HIGH COURT OF RAJASTHAN
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(1.)THIS is an appeal against a judgment of acquittal of the learned Additional Sessions Judge, Jodhpur, in a case of robbery.
(2.)THE prosecution case is that in village Bhambhor, some 18 miles away from the City of Jodhpur, around mid-night intervening 27th and 28th September, 1956, 3 persons reached the premises of Seth. Jugraj. It appears that the residence and shop of Jugraj are in the same premises. One of these 3 persons made a gunfire apparently to intimidate Jugraj and on the threat of instant death or grievous hurt demanded from him his valuables. Two of them entered the residential part of the premises in the first instance where Bhanwarlal (Jugraj's son) and his wife were sleeping. Bhanwarlal awaked by gunfire endeavoured to come out of the residential part but two of the robbers caught hold of him. THEse robbers put instant fear of death or grievous hurt to Bhanwarlal if he did not produce cash and ornaments. Over-awed by this fear Bhanwarlal's wife parted with the ornaments which she had on her person. This did not appear to satisfy the robbers' expectations and they, therefore, brought Jugraj inside the house with his hands tied and resorted to physical violence to extort more valuables. Bhanwarlal was threatened to be burnt alive, he was throttled, his son was put in danger of death; injuries were inflicted on Jugraj who received as many as 9 injuries including the fracture of his 9th rib. Bhanwarlal was beaten by Dandas, kerosene oil was poured on his head and Jugraj was threatened that his nose would be cut. This worked terror. Jugraj and Bhanwarlal pointed out places where cash, ornaments and gold mohars were concealed. THE robbers collected goods of the value of about Rs. 15,000/- and burnt the Bahis of Seth Jugraj and decamped.
Jugraj was terror-stricken and therefore, next morning he got a report written by one Jamnalal and sent it to the Police Station Dugar through Lunia Bhil. A case under secs, 394 and 307 IPC was registered. The Sub-Inspector proceeded to the house of Jugraj who produced a list of goods which were looted.
Police arrested Birdhichand at whose instance the aforesaid crime was alleged to have been committed by Amar Singh, Ramchandra and Narayandas. Out of the property alleged to have been robbed considerable part is said to have been recovered and a substantial portion thereof was identified by Jugraj and his son Bhanwarlal. All the four accused persons namely Bhirdhichand, Amar Singh, Ramchandra and Narayandas were committed to the court of Session for trial. The learned Sessions Judge transferred the case for trial to the Additional Sessions Judge, Jodhpur.
The Additional Sessions Judge on an application by Birdhichand made a reference to this Court recommending that his commitment be quashed. Accordingly Birdhichand was not tried jointly with the other three accused persons.
The Learned Additional Sessions Judge after trial came to the conclusion that while the commission of the offence stood fully proved it was not proved that the three accused persons namely Amar Singh, Ram Chandra and Narayan Das committed the offence. He accordingly acquitted them.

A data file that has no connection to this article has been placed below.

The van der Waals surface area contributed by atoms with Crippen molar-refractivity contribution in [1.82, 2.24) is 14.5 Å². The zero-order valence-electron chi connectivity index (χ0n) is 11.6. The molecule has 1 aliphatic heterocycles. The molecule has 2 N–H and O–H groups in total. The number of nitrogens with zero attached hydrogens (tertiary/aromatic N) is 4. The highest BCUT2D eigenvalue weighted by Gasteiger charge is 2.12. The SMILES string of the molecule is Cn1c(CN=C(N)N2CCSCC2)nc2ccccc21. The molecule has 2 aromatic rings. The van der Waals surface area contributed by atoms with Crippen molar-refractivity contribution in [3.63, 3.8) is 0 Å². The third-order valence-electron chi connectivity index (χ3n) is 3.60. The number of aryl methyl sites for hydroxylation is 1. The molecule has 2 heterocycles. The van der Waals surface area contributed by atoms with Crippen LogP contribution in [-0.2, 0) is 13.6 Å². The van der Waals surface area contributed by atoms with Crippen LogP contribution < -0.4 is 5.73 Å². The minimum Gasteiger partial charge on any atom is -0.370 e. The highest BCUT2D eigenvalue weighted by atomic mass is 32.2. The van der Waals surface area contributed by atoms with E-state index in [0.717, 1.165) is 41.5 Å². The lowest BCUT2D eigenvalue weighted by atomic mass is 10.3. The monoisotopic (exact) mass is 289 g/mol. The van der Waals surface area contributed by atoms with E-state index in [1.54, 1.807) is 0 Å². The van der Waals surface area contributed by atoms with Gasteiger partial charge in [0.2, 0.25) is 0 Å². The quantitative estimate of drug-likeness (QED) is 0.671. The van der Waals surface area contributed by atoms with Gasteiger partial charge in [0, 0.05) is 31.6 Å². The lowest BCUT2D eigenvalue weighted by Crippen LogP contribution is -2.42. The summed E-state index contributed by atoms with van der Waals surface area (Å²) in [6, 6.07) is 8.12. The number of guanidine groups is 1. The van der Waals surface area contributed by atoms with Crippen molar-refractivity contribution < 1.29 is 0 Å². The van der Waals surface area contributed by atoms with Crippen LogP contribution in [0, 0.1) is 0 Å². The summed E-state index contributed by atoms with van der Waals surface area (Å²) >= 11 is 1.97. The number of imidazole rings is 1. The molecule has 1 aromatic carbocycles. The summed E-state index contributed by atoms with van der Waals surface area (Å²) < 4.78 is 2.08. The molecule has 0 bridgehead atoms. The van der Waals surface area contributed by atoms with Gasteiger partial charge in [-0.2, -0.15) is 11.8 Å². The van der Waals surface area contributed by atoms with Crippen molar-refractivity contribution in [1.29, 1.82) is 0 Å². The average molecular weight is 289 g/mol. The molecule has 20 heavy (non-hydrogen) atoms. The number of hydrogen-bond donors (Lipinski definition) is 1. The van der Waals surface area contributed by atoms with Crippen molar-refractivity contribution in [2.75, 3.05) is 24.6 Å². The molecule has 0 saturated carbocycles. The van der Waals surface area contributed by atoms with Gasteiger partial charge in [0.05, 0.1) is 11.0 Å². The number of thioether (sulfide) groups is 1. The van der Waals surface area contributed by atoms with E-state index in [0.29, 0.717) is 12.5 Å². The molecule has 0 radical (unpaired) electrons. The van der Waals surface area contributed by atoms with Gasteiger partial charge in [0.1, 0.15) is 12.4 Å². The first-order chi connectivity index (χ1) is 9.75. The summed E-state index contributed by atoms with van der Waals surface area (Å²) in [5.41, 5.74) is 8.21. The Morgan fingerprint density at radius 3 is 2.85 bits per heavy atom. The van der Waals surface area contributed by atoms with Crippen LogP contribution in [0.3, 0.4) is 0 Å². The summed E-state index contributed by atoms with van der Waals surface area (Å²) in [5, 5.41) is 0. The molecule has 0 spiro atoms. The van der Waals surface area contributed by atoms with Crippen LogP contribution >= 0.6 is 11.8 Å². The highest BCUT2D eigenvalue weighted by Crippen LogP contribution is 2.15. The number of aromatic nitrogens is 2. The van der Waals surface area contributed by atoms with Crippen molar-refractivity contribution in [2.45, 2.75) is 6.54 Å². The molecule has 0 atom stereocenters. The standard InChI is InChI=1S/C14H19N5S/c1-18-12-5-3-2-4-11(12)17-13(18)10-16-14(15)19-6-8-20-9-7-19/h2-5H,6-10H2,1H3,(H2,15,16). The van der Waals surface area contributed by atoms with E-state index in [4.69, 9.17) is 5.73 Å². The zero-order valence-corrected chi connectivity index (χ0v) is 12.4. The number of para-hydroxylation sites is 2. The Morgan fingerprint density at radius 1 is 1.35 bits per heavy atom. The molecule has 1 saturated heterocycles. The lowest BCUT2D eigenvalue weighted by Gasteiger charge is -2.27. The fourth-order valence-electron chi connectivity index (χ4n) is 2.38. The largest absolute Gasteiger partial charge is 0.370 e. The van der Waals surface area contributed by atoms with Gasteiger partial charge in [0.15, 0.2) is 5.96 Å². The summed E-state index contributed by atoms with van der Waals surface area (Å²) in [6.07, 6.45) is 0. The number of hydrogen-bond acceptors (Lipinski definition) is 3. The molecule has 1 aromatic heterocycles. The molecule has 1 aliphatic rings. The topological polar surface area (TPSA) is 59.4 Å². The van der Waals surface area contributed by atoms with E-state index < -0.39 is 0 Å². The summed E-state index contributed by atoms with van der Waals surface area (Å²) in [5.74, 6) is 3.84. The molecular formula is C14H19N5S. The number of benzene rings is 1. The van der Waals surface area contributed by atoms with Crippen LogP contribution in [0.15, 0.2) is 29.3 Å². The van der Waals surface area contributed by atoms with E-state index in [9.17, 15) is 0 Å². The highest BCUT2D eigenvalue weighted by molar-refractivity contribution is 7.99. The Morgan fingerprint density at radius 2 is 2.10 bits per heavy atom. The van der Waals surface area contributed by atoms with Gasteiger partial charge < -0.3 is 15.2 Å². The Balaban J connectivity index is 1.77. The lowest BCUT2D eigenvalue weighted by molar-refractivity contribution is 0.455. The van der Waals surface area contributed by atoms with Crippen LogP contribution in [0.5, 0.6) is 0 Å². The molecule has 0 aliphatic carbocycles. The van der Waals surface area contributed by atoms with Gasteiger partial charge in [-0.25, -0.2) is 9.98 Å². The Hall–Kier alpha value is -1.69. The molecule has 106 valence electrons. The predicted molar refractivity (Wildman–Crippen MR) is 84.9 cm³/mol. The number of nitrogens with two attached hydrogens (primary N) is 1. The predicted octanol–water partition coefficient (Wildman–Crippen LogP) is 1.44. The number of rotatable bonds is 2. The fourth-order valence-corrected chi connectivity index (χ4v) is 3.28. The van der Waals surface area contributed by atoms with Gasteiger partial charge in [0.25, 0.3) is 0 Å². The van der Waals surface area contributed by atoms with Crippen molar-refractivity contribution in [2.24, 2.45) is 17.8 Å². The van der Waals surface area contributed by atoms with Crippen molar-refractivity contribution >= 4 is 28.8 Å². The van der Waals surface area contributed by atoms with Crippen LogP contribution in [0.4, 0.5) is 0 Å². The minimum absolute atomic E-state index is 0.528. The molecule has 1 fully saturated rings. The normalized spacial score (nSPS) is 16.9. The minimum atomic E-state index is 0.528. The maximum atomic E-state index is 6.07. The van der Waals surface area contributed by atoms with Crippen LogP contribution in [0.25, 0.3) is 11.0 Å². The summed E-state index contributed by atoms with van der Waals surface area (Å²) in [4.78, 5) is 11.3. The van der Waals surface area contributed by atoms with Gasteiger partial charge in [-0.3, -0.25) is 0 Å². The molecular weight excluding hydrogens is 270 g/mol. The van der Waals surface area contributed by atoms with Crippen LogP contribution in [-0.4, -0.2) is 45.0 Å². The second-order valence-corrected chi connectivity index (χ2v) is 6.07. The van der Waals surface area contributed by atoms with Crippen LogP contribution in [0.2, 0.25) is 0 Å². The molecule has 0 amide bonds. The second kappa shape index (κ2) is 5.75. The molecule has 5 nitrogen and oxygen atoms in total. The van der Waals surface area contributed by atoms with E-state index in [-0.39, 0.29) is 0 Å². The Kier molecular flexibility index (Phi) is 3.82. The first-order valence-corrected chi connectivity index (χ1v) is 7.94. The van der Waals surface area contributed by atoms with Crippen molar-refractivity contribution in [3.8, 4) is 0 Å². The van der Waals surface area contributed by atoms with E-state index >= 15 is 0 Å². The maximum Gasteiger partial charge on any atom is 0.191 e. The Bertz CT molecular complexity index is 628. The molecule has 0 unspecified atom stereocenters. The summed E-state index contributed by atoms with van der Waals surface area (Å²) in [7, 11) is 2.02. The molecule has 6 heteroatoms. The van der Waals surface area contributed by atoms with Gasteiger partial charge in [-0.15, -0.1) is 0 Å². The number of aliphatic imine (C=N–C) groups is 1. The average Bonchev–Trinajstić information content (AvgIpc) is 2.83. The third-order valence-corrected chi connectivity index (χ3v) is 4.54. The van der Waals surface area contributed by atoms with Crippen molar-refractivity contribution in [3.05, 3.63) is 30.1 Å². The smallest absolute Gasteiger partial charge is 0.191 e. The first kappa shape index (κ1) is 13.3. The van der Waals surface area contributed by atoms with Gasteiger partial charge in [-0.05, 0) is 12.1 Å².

The State has come up in appeal under Section 417 of the Code of Criminal Procedure.
Amar Singh is said to be absconding. He has not been served with notice of this appeal. Appeal against his acquittal, therefore, cannot be considered and disposed of.
We have heard Shri Kan Singh, Government Advocate on behalf of the State and Sarva Shri Than Chand Mehta and Bheem Raj learned counsel for respondents Ram Chandra and Narayan Das respectively.
(3.)THE learned Government Advocate's argument is that despite dependable oral and documentary evidence the court below has erred in holding that the case against the respondents was not proved. THE respondents were identified. Property said to have been looted has been recovered at the instance of the accused persons and has been identified. THE crime and the respondents have been inescapably linked and yet the court erroneously acquitted them altogether ignoring the significance of the recovery of the property at the instance of the respondents in accordance with the provisions of sec. 27 of the Indian Evidence Act.
In order to weigh the evidence led against each respondent and arguments advanced it is proper to consider the cases of the two respondents separately.
Regarding Ram Chandra the prosecution evidence available on the record is, (a) his having been identified by Jugraj (P. W. 5) and Bhanwarlal (P. W. 4) and (b) recovery at his instance of one gold Kada bearing the name of Chanda Bhera, a gun and 5 mohars from a deserted and dilapidated house situated in Chopasni a few miles away from Jodhpur.
The trial court has refused to place reliance on the evidence of identification against Ram Chandra. His reasons for this rejection are (1) "jugraj and Bhanwarlal are father and son and are persons whose property has been looted. They are therefore, very much interested in this case and cannot be said to be independent witnesses. " (ii) Because Jugraj and Bhanwarlal failed to identify Narayan Das and both these witnesses identified a particular individual as Narayan Das. According to the learned Additional Sessions Judge because both these witnesses pointed out an identically wrong person for Narayan Das it showed that these witnesses were given previous hints. (iii) Identification memo Ex. 33 is a simple document lacking in details and does not help in showing if persons as fair in complexion as Ram Chandra were mixed up in the parade or not. The Magistrate was unable to furnish details and therefore, the identification test proceeding failed to inspire confidence.
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